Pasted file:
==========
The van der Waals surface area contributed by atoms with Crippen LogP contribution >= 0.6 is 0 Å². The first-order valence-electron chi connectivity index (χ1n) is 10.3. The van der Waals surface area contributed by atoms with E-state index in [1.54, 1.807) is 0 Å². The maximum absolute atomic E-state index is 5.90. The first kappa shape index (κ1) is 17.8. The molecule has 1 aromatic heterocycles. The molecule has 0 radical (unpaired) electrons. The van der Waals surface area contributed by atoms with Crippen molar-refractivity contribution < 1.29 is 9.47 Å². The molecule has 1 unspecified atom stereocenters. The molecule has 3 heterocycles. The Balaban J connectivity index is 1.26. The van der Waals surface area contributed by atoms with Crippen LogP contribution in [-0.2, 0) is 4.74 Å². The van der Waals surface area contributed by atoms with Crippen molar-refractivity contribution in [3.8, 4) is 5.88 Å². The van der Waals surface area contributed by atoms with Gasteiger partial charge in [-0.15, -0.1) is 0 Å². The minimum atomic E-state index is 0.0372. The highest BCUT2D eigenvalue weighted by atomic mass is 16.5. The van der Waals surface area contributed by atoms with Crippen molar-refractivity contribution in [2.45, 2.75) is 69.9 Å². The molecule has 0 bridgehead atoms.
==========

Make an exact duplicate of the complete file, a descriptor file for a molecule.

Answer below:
The van der Waals surface area contributed by atoms with Crippen LogP contribution >= 0.6 is 0 Å². The first-order valence-electron chi connectivity index (χ1n) is 10.3. The van der Waals surface area contributed by atoms with E-state index in [1.54, 1.807) is 0 Å². The maximum absolute atomic E-state index is 5.90. The first kappa shape index (κ1) is 17.8. The molecule has 1 aromatic heterocycles. The molecule has 0 radical (unpaired) electrons. The van der Waals surface area contributed by atoms with Crippen molar-refractivity contribution < 1.29 is 9.47 Å². The molecule has 1 unspecified atom stereocenters. The molecule has 3 heterocycles. The Balaban J connectivity index is 1.26. The van der Waals surface area contributed by atoms with Crippen LogP contribution in [-0.2, 0) is 4.74 Å². The van der Waals surface area contributed by atoms with Crippen molar-refractivity contribution in [3.8, 4) is 5.88 Å². The van der Waals surface area contributed by atoms with Gasteiger partial charge in [-0.15, -0.1) is 0 Å². The minimum atomic E-state index is 0.0372. The highest BCUT2D eigenvalue weighted by atomic mass is 16.5. The van der Waals surface area contributed by atoms with Crippen molar-refractivity contribution in [2.45, 2.75) is 69.9 Å². The molecule has 0 bridgehead atoms.